Our recording studio engineer took the unusual step of sending us a note to let us know this is one great listen - we hope you'll agree!
Collette Jardiniere writes of passion and seduction, but has experienced neither. Her pseudonymous novel, The Last Days of a Rake, has shocked Victorian society and become a runaway bestseller. Infamous roué Charles Jameson is “revealed” as the author, and Collette is outraged when the cad does little to curtail the gossip.
Intrigued by the book the tabloids claim is his thinly veiled autobiography, Jameson tries to find the real author. Returning to London after an unsuccessful hunt, he is pleasantly distracted by a plain country miss reading the wicked book.
Collette is dismayed when she learns the identity of the devastatingly handsome man who kissed her senseless. And Jameson cannot believe that she wrote The Last Days of a Rake. As Collette tries to convince him of the truth, their mutual attraction reaches a fever pitch, and soon they find themselves in a real-life scandal.
©2010 Donna Lea Simpson (P)2010 Audible, Inc.
This book is a classic case of an author trying to hard to please: Please their editor, their supposed fan base and even, no doubt, their misplaced desire to produce "something more then just the ordinary romance." The mere fact that she felt the need to have almost every living author of the time make multiple appearances I think proves both points. I was very disappointed, and yet I think the author does have talent, it was just hidden behind the show she put on here. Would I read something else she had written? Maybe read but NEVER listen - to much hard earned money to waste.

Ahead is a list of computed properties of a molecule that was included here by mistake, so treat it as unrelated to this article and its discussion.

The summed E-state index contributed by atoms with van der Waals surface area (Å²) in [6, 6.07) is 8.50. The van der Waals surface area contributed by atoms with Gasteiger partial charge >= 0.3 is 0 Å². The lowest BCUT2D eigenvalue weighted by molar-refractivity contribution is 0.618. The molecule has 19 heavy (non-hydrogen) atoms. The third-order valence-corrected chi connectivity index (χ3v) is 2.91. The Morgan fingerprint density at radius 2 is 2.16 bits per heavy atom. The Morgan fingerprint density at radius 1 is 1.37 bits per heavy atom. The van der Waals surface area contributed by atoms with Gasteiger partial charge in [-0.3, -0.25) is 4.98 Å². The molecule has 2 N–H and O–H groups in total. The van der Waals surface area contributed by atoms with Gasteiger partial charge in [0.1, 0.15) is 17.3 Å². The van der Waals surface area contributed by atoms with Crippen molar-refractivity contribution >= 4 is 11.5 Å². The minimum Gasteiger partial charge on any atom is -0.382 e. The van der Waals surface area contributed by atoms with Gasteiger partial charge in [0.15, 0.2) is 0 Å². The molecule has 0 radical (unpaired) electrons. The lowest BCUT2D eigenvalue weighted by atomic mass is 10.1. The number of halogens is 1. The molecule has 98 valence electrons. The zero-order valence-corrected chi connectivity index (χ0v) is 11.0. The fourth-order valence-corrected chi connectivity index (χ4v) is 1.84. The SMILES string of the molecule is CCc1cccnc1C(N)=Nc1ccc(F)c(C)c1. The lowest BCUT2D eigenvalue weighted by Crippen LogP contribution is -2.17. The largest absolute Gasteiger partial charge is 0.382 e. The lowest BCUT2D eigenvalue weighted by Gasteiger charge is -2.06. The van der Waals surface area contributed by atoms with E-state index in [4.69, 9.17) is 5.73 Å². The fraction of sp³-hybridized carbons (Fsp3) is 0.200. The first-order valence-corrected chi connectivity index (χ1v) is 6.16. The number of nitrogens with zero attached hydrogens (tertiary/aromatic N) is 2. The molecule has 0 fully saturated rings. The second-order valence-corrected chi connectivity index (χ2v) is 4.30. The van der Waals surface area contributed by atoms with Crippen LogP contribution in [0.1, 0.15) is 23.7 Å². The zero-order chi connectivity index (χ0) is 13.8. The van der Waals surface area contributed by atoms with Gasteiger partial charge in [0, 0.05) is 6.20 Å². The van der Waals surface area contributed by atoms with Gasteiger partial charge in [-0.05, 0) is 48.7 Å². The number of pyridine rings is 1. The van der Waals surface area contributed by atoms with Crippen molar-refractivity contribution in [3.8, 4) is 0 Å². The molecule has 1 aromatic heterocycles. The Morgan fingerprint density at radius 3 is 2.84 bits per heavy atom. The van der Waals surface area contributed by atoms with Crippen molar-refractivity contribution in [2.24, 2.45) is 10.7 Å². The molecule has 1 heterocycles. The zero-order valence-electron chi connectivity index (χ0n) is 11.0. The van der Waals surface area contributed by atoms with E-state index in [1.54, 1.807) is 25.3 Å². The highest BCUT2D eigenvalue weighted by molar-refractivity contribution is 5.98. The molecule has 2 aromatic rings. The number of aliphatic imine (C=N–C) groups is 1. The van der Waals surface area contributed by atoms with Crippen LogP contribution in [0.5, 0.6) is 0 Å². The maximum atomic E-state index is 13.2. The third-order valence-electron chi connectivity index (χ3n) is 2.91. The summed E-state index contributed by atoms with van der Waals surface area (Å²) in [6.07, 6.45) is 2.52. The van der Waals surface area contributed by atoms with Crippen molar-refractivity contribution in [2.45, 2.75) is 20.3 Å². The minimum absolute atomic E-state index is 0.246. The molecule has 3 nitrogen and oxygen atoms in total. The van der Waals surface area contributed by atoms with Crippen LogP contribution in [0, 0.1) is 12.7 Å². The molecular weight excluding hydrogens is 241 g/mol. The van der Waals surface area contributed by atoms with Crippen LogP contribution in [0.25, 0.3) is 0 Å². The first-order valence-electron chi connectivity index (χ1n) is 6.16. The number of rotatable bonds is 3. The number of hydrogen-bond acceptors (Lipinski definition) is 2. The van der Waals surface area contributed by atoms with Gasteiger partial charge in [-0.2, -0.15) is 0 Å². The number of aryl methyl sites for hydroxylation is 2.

Fifty percent of this story was maddening. The beginning was SO drawn-out it was almost unbearable and there were many moments of constant repetition and soapboxing that weighed the story down. The other fifty percent was an enjoyable tale, the plot a bit different from the typical historical romance. All-in-all, it didn't quite satisfy. Narrator was pleasant, her voice changes were subtle but not annoying.
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